Choice blindness

There are way more possibilities available to us than we think. Most of the time, there are a huge number of decisions we’re making that are completely unconscious—automatic decisions that we take as given. Will I go to work today? What kind of clothes will I wear? How outspoken should I be? Nearly every aspect of ourselves is changeable, and yet most of the time, most of us stays the same.

Not that this is necessarily a bad thing. If we were consciously choosing all of those things all the time, we’d be completely overwhelmed. It makes sense to choose some of those things once—or not at all—and stick with that choice. The paradox of choice is real. But even when seeking to make change in our lives, the same sort of effect often leads us to disregard huge swathes of the possibility space.

Imagine you’re looking for a new job. You’re probably going to look for a job that’s in a familiar field, similar to other jobs you’ve had in the past, at a similar compensation level to your previous job, that’s geographically near to where you currently live. But that’s a tiny fraction of the possible occupations! Before even starting, you’ve eliminated nearly every job you could have. You probably didn’t consider moving to Indonesia and opening a bar, or becoming a priest, or going to school to study marine biology, or apprenticing to a carpenter, or teaching textile crafts to high school students.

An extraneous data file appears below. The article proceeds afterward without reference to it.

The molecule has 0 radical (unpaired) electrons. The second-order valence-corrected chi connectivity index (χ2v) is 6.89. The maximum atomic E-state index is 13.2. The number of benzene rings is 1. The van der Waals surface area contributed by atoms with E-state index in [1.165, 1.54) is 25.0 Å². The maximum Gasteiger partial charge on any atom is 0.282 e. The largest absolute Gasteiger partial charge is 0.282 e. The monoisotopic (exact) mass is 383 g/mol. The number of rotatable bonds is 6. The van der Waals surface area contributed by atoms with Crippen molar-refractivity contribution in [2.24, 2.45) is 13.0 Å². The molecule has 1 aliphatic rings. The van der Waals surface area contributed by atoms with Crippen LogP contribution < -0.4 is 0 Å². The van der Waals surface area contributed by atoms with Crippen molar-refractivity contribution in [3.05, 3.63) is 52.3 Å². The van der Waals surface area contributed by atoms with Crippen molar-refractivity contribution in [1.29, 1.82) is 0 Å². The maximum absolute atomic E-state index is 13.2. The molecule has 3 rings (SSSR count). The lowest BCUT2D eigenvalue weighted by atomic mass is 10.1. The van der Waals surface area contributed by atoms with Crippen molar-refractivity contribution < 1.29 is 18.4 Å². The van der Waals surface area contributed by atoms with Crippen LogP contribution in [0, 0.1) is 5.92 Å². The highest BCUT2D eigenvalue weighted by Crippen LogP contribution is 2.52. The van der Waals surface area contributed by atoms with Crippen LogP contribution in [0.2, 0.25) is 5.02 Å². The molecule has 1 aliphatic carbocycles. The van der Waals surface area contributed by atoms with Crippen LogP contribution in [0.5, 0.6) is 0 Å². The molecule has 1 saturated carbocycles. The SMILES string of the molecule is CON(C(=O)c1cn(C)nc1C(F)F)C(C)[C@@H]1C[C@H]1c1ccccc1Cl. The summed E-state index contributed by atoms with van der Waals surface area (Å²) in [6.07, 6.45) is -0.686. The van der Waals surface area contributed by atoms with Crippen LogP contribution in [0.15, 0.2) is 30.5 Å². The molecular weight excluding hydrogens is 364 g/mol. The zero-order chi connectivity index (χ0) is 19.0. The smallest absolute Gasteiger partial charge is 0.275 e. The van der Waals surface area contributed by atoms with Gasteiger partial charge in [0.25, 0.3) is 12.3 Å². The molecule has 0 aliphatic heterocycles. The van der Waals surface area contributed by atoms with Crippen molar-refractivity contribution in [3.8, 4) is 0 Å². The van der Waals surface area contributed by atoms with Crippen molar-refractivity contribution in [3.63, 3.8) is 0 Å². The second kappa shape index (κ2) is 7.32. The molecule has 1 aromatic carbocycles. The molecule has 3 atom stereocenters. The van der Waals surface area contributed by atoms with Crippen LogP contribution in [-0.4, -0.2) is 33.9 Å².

Similarly if you’re looking for a new place to live. Probably you’re going to look for somewhere that’s close to your friends and your job. But you don’t have to! That’s a choice you make, consciously or not. Obviously, moving somewhere totally new comes at a cost (in dollars and otherwise), but it is a cost that can be reasoned about and traded off against, not an impossibility.

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